Volume 555, July 2013
|Number of page(s)||12|
|Section||Numerical methods and codes|
|Published online||17 July 2013|
Stable higher order finite-difference schemes for stellar pulsation calculations
Institut d’Astrophysique et Géophysique de l’Université de
Allée du 6 Août 17,
2 Observatoire de Paris, LESIA, CNRS UMR 8109, 92195 Meudon, France
Accepted: 5 June 2013
Context. Calculating stellar pulsations requires high enough accuracy to match the quality of the observations. Many current pulsation codes apply a second-order finite-difference scheme, combined with Richardson extrapolation to reach fourth-order accuracy on eigenfunctions. Although this is a simple and robust approach, a number of drawbacks exist that make fourth-order schemes desirable. A robust and simple finite-difference scheme that can easily be implemented in either 1D or 2D stellar pulsation codes, is therefore required.
Aims. One of the difficulties in setting up higher order finite-difference schemes for stellar pulsations is the so-called mesh-drift instability. Current ways of dealing with this defect include introducing artificial viscosity or applying a staggered grid approach; however, these remedies are not well-suited to eigenvalue problems, especially those involving non-dissipative systems, because they unduly change the spectrum of the operator, introduce supplementary free parameters, or lead to complications when applying boundary conditions.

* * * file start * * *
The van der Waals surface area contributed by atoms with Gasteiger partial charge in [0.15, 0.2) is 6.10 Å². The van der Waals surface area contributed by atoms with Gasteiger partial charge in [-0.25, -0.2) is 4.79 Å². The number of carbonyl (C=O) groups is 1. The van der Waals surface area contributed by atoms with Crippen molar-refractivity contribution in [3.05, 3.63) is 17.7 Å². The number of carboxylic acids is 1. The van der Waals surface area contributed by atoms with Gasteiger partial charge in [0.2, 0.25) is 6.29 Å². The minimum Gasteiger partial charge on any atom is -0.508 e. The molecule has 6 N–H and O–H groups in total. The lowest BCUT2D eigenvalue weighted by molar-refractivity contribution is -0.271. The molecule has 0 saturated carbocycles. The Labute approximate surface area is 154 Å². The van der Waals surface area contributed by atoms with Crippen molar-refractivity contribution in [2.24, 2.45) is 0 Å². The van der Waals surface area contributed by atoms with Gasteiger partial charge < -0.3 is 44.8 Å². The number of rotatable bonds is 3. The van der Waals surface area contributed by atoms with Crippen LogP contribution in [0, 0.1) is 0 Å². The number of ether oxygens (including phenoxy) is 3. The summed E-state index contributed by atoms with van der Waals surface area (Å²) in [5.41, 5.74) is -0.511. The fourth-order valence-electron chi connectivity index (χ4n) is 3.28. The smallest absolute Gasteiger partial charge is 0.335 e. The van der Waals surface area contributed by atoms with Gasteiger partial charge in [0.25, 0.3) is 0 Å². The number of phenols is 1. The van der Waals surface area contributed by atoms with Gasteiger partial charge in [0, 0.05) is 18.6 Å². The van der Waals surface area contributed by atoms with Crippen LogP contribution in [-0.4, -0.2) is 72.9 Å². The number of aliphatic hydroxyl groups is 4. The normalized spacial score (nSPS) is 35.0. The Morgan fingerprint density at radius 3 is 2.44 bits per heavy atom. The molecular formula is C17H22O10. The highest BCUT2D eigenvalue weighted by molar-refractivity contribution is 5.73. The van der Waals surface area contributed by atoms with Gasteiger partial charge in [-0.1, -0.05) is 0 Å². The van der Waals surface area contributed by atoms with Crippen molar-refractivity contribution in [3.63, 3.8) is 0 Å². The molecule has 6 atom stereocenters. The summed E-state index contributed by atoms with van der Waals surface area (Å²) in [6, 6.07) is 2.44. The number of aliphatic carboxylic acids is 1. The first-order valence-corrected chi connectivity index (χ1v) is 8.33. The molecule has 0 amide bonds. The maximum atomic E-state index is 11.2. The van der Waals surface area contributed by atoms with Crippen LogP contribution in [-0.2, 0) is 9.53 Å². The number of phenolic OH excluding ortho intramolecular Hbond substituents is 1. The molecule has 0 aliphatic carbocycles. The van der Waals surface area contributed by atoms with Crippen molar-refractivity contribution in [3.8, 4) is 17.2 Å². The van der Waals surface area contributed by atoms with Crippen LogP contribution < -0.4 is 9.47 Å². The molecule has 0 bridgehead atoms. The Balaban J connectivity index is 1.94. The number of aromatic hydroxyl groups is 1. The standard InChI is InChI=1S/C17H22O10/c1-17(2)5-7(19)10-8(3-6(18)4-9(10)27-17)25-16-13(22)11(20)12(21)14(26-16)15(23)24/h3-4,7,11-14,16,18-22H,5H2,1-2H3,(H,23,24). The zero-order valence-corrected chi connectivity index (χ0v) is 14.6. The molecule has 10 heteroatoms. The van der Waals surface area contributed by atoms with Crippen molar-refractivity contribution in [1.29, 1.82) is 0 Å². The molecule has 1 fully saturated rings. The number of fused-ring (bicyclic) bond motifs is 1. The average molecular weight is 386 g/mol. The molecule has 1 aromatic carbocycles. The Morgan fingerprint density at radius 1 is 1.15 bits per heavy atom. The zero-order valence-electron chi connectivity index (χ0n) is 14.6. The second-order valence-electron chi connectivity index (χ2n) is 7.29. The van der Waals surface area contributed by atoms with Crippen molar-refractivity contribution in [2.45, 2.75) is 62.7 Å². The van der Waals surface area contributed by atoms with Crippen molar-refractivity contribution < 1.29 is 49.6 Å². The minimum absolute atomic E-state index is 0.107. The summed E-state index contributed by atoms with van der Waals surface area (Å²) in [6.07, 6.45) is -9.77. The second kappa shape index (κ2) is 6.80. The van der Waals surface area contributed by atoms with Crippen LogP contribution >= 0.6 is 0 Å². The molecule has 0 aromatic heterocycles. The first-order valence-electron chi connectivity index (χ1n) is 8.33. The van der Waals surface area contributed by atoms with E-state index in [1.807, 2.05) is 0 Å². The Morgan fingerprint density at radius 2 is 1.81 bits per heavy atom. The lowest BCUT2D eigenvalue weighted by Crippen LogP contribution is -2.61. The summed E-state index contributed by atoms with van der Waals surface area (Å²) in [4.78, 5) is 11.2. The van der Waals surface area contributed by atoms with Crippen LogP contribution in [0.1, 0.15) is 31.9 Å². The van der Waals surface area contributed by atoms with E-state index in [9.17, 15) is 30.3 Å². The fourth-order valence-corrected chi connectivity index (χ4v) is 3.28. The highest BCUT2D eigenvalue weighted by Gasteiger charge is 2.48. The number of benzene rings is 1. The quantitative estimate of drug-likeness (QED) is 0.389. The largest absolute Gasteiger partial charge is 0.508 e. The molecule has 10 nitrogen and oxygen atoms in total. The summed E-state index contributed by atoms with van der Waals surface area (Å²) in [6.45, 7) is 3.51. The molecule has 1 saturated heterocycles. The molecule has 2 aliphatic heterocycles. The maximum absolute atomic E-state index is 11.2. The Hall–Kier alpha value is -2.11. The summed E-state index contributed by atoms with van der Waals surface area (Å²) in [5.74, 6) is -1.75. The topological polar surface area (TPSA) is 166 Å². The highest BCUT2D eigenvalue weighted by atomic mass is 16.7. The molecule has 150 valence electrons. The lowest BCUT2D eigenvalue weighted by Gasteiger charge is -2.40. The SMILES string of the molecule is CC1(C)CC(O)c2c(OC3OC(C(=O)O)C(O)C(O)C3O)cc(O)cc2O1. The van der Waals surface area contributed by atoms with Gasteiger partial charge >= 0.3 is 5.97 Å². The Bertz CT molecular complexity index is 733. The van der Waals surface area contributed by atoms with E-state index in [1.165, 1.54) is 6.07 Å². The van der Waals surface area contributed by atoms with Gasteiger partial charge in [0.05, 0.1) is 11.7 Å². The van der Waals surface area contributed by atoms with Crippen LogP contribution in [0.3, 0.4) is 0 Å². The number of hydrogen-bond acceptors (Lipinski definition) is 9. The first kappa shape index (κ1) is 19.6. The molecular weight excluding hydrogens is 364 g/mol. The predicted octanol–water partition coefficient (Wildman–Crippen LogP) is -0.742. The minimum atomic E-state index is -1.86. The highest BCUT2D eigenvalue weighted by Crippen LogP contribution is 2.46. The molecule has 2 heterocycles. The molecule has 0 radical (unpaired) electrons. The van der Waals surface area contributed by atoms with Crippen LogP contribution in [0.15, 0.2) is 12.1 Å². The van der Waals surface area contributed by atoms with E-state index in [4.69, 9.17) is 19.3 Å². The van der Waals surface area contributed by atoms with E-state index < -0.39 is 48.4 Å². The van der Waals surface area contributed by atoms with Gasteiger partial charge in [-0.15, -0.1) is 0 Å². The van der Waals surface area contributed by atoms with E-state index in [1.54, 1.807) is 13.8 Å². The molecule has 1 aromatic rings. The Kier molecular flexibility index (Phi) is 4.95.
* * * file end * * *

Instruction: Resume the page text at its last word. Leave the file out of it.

Methods. We propose here a new method, inspired from the staggered grid strategy, which removes this instability while bypassing the above difficulties. Furthermore, this approach lends itself to superconvergence, a process in which the accuracy of the finite differences is boosted by one order.
Results. This new approach is successfully applied to stellar pulsation calculations, and is shown to be accurate, flexible with respect to the underlying grid, and able to remove mesh drift.
Conclusions. Although specifically designed for stellar pulsation calculations, this method can easily be applied to many other physical or mathematical problems.
Key words: methods: numerical / methods: analytical / stars: oscillations / stars: rotation
© ESO, 2013
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